It was therefore no surprise that Ruto kicked out Mutyambia and Kinoti.

“He is the head of state, he will tell you to resign,” says Koech.

Urgent assignment

On 11 November, Japhet Koome was sworn in as the new Inspector General. In the days leading up to his appointment, gangs had been terrorising residents of Nairobi, leading to heightened tensions in the capital.

“We are giving them one month,” Koome said. “Any person spreading fear among the citizens, those walking around with daggers, we will attend to you. If you are walking around with a gun or (a) dagger … we will deal with you.”

Koome spoke after a meeting with Nairobi Governor Johnson Sakaja on 14 November about the state of security in the city.

Koome announced a reorganisation of the Nairobi police command and structure. Adamson Bungei, the police commander for Baringo county, one of the worst affected areas by cattle rustling and related crimes, was chosen to head the Nairobi police.

“The national police service has […] put in place a multi-agency, multi-disciplined response to this problem and to get these [culprits] to get out of the streets and put them where criminals belong,” Interior Minister Kindiki said.

Livestock thieves

But as Bungei left Baringo, a deeper problem was brewing. Baringo county in the Rift Valley is one of the most expansive areas in Kenya’s devolved system, home to many different ethnic groups and sub-tribes.

Over the years, Pokot youth have been accustomed to a culture of livestock rearing, with the belief that the more cattle you have the more important you are.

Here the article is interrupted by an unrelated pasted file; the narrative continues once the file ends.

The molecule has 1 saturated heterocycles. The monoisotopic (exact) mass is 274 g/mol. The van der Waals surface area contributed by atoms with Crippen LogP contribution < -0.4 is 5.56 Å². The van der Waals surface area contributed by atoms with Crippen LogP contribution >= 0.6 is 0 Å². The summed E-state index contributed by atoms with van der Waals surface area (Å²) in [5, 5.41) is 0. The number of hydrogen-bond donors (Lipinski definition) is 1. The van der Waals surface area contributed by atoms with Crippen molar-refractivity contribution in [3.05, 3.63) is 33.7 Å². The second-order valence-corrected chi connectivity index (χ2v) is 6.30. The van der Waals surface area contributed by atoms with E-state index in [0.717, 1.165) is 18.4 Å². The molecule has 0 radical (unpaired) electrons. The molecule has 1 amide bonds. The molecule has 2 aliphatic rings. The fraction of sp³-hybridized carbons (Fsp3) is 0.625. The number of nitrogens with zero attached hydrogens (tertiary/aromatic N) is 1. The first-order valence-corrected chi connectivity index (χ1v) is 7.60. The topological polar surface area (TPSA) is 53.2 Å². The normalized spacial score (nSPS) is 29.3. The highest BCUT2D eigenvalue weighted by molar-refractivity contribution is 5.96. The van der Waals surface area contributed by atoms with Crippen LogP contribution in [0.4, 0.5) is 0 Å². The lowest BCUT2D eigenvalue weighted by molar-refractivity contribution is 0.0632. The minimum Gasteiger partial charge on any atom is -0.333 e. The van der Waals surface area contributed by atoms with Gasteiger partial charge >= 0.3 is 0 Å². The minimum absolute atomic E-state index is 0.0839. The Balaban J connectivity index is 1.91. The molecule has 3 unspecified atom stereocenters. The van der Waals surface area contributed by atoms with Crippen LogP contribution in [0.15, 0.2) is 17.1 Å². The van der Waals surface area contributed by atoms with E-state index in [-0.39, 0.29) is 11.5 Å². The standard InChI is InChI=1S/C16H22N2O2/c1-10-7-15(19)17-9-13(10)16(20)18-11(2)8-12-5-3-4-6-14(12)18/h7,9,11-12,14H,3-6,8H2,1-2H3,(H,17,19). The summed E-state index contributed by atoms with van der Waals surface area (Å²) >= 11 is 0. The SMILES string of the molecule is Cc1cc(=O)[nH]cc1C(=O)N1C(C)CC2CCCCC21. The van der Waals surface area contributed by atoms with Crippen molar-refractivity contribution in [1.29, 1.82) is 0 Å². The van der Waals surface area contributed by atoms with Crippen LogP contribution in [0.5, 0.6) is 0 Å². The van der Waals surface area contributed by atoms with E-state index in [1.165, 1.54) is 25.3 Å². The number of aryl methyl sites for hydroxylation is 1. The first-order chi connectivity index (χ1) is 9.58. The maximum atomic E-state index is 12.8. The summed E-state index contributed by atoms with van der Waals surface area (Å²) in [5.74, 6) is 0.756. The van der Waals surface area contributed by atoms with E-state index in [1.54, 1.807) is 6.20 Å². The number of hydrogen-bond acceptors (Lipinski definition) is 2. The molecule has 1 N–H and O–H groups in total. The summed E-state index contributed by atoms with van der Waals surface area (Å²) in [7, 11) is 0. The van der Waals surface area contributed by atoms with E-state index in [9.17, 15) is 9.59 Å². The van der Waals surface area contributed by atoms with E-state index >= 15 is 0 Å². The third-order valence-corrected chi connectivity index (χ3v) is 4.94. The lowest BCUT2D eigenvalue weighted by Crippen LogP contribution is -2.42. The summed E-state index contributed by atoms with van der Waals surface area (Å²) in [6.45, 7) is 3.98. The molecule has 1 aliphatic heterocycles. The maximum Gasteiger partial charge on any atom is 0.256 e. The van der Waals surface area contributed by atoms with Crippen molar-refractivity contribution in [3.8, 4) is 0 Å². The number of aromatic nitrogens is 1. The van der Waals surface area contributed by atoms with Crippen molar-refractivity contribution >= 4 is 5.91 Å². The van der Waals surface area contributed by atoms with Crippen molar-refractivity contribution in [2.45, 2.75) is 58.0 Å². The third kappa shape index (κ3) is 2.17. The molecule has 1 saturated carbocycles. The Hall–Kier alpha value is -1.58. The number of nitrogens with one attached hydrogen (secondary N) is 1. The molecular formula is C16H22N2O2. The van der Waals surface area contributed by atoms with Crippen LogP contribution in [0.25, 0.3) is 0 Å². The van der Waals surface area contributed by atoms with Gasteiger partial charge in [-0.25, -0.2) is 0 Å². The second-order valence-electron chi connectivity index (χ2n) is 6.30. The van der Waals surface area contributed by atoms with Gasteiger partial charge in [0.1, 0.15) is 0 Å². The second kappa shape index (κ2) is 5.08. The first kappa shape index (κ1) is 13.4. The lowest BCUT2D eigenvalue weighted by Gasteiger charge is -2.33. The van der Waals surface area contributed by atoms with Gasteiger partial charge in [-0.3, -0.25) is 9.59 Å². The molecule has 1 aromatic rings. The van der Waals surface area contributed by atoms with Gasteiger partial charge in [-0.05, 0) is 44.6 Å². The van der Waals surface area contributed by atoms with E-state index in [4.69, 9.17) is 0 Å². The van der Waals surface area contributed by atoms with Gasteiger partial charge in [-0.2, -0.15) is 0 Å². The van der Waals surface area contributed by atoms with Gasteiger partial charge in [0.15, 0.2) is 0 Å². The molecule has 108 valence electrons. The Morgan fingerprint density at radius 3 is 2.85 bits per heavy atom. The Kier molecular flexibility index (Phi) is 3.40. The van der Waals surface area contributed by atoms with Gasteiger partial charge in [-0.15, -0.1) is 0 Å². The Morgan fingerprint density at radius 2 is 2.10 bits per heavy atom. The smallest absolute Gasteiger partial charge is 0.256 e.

A culture of cattle theft has grown through the decades, despite continued efforts to educate the locals. Their playfield has been the neighbouring counties, most of which have pastoralism as the main economic activity.

To deal with the issue, the police service has created a special unit named the “Anti-Stock Theft unit.” The situation has President Ruto frustrated.

“That work of disrupting the peace, inciting citizens, guns right, left and centre, we will stop it,” Ruto told a gathering on 13 November. “They either stop it voluntarily or they will by force.”

Earlier this year, hundreds of residents fled their homes in Baringo and Elgeyo Marakwet counties fearing for their lives.

Several students had to sit their final primary and secondary school national examinations in April away from their test centres, while requiring to be escorted by security personnel to exam rooms.

“We have close to 20 schools that are closed because of insecurity,” Ruto said. “I have gone to all those schools. We must reopen them, and everyone to go back to where their children and school are so that we move on as Kenyans.”

Police deployment

Speaking in November at a church service, Tiaty Member of Parliament William Kamket appealed to the president to withdraw police officers patrolling the area.

“The police are all over on the road,” he said. “No bandit is on the road, they are in the forest.”

Deputy President Rigathi Gachagua told Kamket that the police were where they needed to be.

It is not for lack of something to do that they are there,” he said. “The way to remove the police officers from the ground is for leaders to speak to the people, surrender the guns and the police will get out (of Tiaty).”